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Bipolar Psychosis: A Troubling Feature of Bipolar Disorder

Learn about Bipolar psychosis. Includes examples of bipolar psychosis along with symptoms and treatments of psychosis in Bipolar Disorder.

Psychosis is thinking in which there is a break with reality. Common types of psychotic thinking include:

  • thoughts which are not consistent with reality called delusions
  • sensory experiences that are not real such as hearing, seeing or smelling things that are not there called hallucinations
  • misinterpretations of reality, such as imagining that the announcer on TV is directly talking to the person suffering the psychosis called illusion

Psychosis can be present in those with schizophrenia, depression, or bipolar mania.

Psychosis in Bipolar Disorder

We usually think of a person suffering from bipolar disorder as having:

  • distractibility
  • rapid thought or speech
  • not needing sleep
  • being grandiose or irritable
  • often taking unnecessary risks or being reckless (spending too much money, driving too fast, having reckless sex)

Most patients suffering from manic episodes will have several of these symptoms at the same time, and for a prolonged period of time. But some with bipolar mania can also suffer from psychotic thinking. In bipolar mania, these psychotic thoughts are usually related to the person's manic state.

Examples of Bipolar Psychosis

Some, during their mania, believe they are more important, gifted or capable than they really are. As a result of their inflated thoughts, they often behave in ways that are not usual for them, and represent a severe change from the non-psychotic state. For example, people during a manic psychosis might believe:

  • they are capable of superhuman feats (can fly, drive at excessive speeds, gamble excessively though they are broke).
  • they have God-like qualities, and begin to "preach" to others.
  • they are about to receive large amounts of money (eg, will win tonight's lottery) and so begin to spend excessively.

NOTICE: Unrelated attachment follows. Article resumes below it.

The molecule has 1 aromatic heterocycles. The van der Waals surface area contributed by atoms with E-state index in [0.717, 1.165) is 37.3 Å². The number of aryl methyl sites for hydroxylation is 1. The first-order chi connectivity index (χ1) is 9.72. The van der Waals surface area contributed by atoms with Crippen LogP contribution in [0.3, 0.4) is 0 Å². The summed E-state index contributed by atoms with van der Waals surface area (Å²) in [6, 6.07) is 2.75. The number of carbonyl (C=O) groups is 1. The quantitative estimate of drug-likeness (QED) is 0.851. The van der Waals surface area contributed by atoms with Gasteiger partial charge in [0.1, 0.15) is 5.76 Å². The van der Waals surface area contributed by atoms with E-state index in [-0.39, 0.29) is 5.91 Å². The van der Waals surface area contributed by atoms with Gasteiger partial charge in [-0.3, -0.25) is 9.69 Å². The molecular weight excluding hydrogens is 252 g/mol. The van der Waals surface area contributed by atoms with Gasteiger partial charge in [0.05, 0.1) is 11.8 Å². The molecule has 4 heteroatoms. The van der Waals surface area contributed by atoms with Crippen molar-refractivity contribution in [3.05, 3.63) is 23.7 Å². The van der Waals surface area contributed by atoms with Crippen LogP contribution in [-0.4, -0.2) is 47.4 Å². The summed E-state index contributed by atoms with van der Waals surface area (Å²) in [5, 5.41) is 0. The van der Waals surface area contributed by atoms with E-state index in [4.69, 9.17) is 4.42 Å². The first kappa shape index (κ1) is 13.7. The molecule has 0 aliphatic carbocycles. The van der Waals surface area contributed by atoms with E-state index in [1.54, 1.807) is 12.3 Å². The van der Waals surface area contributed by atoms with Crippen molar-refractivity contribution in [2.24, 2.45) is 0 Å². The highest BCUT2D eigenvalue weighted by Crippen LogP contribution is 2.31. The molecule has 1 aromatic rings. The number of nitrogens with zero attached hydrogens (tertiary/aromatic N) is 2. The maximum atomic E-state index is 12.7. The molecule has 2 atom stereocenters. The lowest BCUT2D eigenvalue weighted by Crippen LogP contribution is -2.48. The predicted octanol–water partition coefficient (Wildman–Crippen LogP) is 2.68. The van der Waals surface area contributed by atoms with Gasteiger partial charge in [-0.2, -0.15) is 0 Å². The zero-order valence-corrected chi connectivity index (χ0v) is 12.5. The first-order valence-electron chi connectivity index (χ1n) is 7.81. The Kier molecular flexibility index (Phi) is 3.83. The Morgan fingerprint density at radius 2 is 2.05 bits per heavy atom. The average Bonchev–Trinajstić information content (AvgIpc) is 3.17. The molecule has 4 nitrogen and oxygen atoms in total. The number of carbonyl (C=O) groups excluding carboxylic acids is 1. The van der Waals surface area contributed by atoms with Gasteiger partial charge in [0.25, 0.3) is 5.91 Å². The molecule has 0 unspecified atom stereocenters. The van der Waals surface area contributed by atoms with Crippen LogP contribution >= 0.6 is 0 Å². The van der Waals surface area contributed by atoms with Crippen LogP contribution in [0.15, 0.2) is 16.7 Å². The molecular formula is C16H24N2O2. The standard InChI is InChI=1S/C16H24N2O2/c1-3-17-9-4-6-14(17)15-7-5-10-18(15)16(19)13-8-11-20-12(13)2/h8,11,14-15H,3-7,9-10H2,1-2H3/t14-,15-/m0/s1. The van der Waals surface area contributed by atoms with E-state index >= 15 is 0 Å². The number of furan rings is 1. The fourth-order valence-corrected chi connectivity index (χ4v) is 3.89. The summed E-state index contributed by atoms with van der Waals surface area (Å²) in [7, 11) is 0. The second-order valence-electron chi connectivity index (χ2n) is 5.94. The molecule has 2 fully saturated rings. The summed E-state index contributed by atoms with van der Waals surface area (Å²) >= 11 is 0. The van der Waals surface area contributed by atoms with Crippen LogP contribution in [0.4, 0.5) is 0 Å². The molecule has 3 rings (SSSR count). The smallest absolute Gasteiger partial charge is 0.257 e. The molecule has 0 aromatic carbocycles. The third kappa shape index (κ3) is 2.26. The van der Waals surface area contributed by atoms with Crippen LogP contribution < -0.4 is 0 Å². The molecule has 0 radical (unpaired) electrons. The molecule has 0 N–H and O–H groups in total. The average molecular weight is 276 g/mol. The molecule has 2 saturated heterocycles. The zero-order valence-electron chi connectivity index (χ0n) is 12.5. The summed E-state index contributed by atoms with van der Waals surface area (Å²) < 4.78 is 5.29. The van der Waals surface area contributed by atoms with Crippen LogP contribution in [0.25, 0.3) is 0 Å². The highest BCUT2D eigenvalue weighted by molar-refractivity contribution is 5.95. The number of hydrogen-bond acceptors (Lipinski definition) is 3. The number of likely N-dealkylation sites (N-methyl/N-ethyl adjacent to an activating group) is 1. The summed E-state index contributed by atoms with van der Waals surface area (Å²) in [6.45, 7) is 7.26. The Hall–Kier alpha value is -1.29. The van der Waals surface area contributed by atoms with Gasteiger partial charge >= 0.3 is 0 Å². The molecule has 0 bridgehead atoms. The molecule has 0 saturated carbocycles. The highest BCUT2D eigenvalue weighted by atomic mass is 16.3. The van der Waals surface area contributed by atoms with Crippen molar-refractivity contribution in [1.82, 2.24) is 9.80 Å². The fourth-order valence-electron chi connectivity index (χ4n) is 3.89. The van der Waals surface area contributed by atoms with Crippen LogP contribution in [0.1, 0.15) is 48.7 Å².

In depression, the psychosis is usually consistent with their depressed state (eg, thinking they have a terminal disease and are about to die). In schizophrenia, these thoughts are more bizarre and disorganized or paranoid. In mania, however, the psychotic thinking is usually grandiose, reckless, or about hyperactive or pleasurable or angry events.

Psychosis during a manic episode is a very severe symptom and needs to be treated. Today, we use drugs called atypical antipsychotics to treat manic episodes with and without psychosis. Some of these medicines are: Zyprexa (olanzipene). Risperdal (risperidone), Seroquel (quetiapine), Abilify (aripiprazole) and Geodon (ziprazedone). Other older antipsychotics (such as thorazine, haloperidol, thioridazine, perphenazine and others) can be used for the psychotic thinking but are not as effective for use in longer term prevention of bipolar symptoms.

Watch HealthyPlace TV Show on Bipolar Psychosis

Psychotic thinking during a manic episode is usually an indicator of the need for hospitalization to protect the patient as well as to get more rapid control of the manic state. On the HealthyPlace TV show, we will talk with author (and bipolar sufferer), Julie Fast, about this unusual symptom. You can read her special section on Psychosis in Bipolar Disorder written exclusively for HealthyPlace.com. She also discusses bipolar psychosis in videos (numbers 9 and 10).

Join us this Tuesday, September 15. You can watch the HealthyPlace Mental Health TV Show live (5:30p PT, 7:30 CT, 8:30 ET) and on-demand on our website.

Dr. Harry Croft is a Board-Certified Psychiatrist and Medical Director of HealthyPlace.com. Dr. Croft is also the co-host of the HealthyPlace TV Show.

next: Living with Dissociative Identity Disorder
~ other mental health articles by Dr. Croft

APA Reference
(2009, August 2). Bipolar Psychosis: A Troubling Feature of Bipolar Disorder, HealthyPlace. Retrieved on 2019, October 19 from https://www.healthyplace.com/about-hptv/croft-blog/bipolar-psychosis-feature-of-bipolar-disorder

Last Updated: April 11, 2017
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Medically reviewed by Harry Croft, MD

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